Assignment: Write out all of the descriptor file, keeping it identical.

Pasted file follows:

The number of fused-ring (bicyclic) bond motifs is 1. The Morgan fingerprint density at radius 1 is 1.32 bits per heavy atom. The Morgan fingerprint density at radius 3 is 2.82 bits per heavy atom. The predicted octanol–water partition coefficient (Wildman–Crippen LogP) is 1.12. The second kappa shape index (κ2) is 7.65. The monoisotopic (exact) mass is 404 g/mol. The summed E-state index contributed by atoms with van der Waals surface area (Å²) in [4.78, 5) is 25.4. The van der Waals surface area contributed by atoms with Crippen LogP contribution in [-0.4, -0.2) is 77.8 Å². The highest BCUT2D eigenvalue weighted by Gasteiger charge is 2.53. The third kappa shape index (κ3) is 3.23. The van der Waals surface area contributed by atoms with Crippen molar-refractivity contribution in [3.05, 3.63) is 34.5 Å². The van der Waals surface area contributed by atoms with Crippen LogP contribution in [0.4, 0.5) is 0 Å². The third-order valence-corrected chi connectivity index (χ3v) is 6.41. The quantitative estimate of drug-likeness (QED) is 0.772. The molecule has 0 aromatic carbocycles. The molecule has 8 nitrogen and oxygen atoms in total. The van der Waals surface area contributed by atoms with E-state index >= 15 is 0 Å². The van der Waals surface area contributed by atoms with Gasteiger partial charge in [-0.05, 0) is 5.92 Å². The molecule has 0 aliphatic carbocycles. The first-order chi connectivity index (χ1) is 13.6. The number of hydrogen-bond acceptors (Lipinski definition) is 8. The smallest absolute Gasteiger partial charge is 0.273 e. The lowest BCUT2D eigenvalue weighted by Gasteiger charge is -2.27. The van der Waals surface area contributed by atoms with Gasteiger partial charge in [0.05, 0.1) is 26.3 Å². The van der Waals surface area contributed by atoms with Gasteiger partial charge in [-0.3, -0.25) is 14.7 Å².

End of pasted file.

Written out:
The number of fused-ring (bicyclic) bond motifs is 1. The Morgan fingerprint density at radius 1 is 1.32 bits per heavy atom. The Morgan fingerprint density at radius 3 is 2.82 bits per heavy atom. The predicted octanol–water partition coefficient (Wildman–Crippen LogP) is 1.12. The second kappa shape index (κ2) is 7.65. The monoisotopic (exact) mass is 404 g/mol. The summed E-state index contributed by atoms with van der Waals surface area (Å²) in [4.78, 5) is 25.4. The van der Waals surface area contributed by atoms with Crippen LogP contribution in [-0.4, -0.2) is 77.8 Å². The highest BCUT2D eigenvalue weighted by Gasteiger charge is 2.53. The third kappa shape index (κ3) is 3.23. The van der Waals surface area contributed by atoms with Crippen molar-refractivity contribution in [3.05, 3.63) is 34.5 Å². The van der Waals surface area contributed by atoms with Crippen LogP contribution in [0.4, 0.5) is 0 Å². The third-order valence-corrected chi connectivity index (χ3v) is 6.41. The quantitative estimate of drug-likeness (QED) is 0.772. The molecule has 0 aromatic carbocycles. The molecule has 8 nitrogen and oxygen atoms in total. The van der Waals surface area contributed by atoms with E-state index >= 15 is 0 Å². The van der Waals surface area contributed by atoms with Gasteiger partial charge in [-0.05, 0) is 5.92 Å². The molecule has 0 aliphatic carbocycles. The first-order chi connectivity index (χ1) is 13.6. The number of hydrogen-bond acceptors (Lipinski definition) is 8. The smallest absolute Gasteiger partial charge is 0.273 e. The lowest BCUT2D eigenvalue weighted by Gasteiger charge is -2.27. The van der Waals surface area contributed by atoms with Gasteiger partial charge in [0.05, 0.1) is 26.3 Å². The van der Waals surface area contributed by atoms with Gasteiger partial charge in [-0.3, -0.25) is 14.7 Å².